One of the first things you may notice when you start playing around with Tableau is how there are pills that are green and pills that are blue (they may eventually be red – in that situation the colour is quite explicit – you’ve messed up somewhere, or grey – when you add it to context).
Have you wondered why that is? In this blog post, I will satisfy your curiosity .
What are blue/green pills?
First things first, it’s important to start by showing what I am actually writing about. In figure 1 you can see who are the famous blue and green pills – they are basically the headers of the columns, the fields of our datasets and once they are inserted in Tableau, they are assigned a colour – either green or blue.
What’s the reason for them being either green or blue? A wrong guess.
Your first guess may be that that has to do with it being a Measure or a Dimension, as most of the times blue pills happen to be a Dimension as well as most of the times green pills happen to be a Measure (Figure 2 below).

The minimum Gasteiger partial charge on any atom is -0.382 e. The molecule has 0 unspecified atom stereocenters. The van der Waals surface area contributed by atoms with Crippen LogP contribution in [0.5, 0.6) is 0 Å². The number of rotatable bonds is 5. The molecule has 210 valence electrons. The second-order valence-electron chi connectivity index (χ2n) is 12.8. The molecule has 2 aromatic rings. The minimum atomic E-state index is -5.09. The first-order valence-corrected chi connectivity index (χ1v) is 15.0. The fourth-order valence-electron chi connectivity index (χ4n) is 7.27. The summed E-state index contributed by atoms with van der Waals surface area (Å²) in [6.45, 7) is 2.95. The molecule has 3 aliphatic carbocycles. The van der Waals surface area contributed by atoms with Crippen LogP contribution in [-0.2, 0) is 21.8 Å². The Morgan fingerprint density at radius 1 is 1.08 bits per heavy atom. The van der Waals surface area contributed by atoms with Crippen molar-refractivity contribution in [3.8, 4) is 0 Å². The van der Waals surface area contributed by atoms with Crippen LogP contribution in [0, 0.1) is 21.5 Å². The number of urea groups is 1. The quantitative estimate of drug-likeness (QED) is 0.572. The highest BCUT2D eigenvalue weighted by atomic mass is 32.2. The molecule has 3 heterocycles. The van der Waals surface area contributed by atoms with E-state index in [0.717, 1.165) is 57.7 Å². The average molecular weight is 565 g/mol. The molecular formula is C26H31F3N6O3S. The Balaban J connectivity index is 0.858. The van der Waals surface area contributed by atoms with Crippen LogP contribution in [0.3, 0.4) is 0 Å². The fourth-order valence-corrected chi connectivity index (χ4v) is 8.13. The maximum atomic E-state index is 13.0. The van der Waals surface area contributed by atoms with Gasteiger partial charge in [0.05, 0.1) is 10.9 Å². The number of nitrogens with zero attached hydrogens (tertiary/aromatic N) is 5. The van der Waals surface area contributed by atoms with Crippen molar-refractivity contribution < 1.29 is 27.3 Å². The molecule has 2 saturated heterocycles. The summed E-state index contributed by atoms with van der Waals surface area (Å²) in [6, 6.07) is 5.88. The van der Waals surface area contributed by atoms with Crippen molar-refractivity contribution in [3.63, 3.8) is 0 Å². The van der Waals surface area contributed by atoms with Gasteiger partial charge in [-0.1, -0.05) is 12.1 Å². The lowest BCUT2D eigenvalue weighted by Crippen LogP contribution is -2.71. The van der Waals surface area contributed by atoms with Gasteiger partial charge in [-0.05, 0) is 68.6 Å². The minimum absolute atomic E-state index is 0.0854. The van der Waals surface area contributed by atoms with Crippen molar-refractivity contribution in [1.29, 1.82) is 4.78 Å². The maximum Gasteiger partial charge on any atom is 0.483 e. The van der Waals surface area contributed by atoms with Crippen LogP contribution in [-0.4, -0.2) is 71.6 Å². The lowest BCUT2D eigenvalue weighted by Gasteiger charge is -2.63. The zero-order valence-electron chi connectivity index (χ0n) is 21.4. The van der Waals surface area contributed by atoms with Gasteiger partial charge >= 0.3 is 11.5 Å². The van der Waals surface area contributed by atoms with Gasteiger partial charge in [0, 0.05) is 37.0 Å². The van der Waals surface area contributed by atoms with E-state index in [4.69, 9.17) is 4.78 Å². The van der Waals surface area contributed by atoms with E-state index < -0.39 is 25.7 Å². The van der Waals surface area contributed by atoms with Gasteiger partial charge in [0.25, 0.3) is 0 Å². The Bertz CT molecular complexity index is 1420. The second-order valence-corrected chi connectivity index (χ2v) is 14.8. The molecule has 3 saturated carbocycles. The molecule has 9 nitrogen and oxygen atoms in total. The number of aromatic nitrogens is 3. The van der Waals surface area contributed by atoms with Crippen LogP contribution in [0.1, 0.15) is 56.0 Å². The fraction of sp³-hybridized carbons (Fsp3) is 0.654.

What if I told you that you can have Measures that are blue, and Dimensions that are green? Don’t believe me? Just spot the differences you would not expect in the figure 3 below:
This happens because that is not the real criteria that Tableau follows for its colour assignment.
What’s the reason for them being either green or blue? The truth.
Truth is it is something less obvious that Dimension/Measure. It has to do with the values being Continuous or Discrete. And what does that mean? – you ask.
Continuous values are those that have a continuous scale with an infinite number of values to be assumed. Take this example: The number of sales can range on a continuous scale and assume an infinite number of values.
Discrete Values are those that cannot have a continuous scale and assume a finite number of values. Take this example: The name of customers will not range on a continuous scale of names, it is restricted to each individual name.
Now you know the secret: Blue pills are discrete and Green pills are continuous.